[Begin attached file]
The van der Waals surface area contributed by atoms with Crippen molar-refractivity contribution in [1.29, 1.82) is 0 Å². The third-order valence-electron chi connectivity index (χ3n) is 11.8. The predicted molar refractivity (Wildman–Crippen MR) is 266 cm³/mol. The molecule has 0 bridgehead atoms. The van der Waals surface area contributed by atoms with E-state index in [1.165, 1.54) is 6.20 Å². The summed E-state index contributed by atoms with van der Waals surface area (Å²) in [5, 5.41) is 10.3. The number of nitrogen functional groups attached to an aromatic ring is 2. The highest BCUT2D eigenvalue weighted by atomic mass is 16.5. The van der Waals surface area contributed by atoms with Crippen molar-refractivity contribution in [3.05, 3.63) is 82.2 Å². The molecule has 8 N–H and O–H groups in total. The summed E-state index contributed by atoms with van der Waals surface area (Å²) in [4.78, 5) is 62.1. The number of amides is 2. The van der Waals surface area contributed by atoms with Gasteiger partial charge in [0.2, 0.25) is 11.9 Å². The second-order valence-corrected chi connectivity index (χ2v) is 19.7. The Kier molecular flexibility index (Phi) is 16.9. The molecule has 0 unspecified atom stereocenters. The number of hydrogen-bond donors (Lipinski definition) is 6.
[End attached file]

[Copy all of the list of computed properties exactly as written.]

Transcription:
The van der Waals surface area contributed by atoms with Crippen molar-refractivity contribution in [1.29, 1.82) is 0 Å². The third-order valence-electron chi connectivity index (χ3n) is 11.8. The predicted molar refractivity (Wildman–Crippen MR) is 266 cm³/mol. The molecule has 0 bridgehead atoms. The van der Waals surface area contributed by atoms with E-state index in [1.165, 1.54) is 6.20 Å². The summed E-state index contributed by atoms with van der Waals surface area (Å²) in [5, 5.41) is 10.3. The number of nitrogen functional groups attached to an aromatic ring is 2. The highest BCUT2D eigenvalue weighted by atomic mass is 16.5. The van der Waals surface area contributed by atoms with Crippen molar-refractivity contribution in [3.05, 3.63) is 82.2 Å². The molecule has 8 N–H and O–H groups in total. The summed E-state index contributed by atoms with van der Waals surface area (Å²) in [4.78, 5) is 62.1. The number of amides is 2. The van der Waals surface area contributed by atoms with Gasteiger partial charge in [0.2, 0.25) is 11.9 Å². The second-order valence-corrected chi connectivity index (χ2v) is 19.7. The Kier molecular flexibility index (Phi) is 16.9. The molecule has 0 unspecified atom stereocenters. The number of hydrogen-bond donors (Lipinski definition) is 6.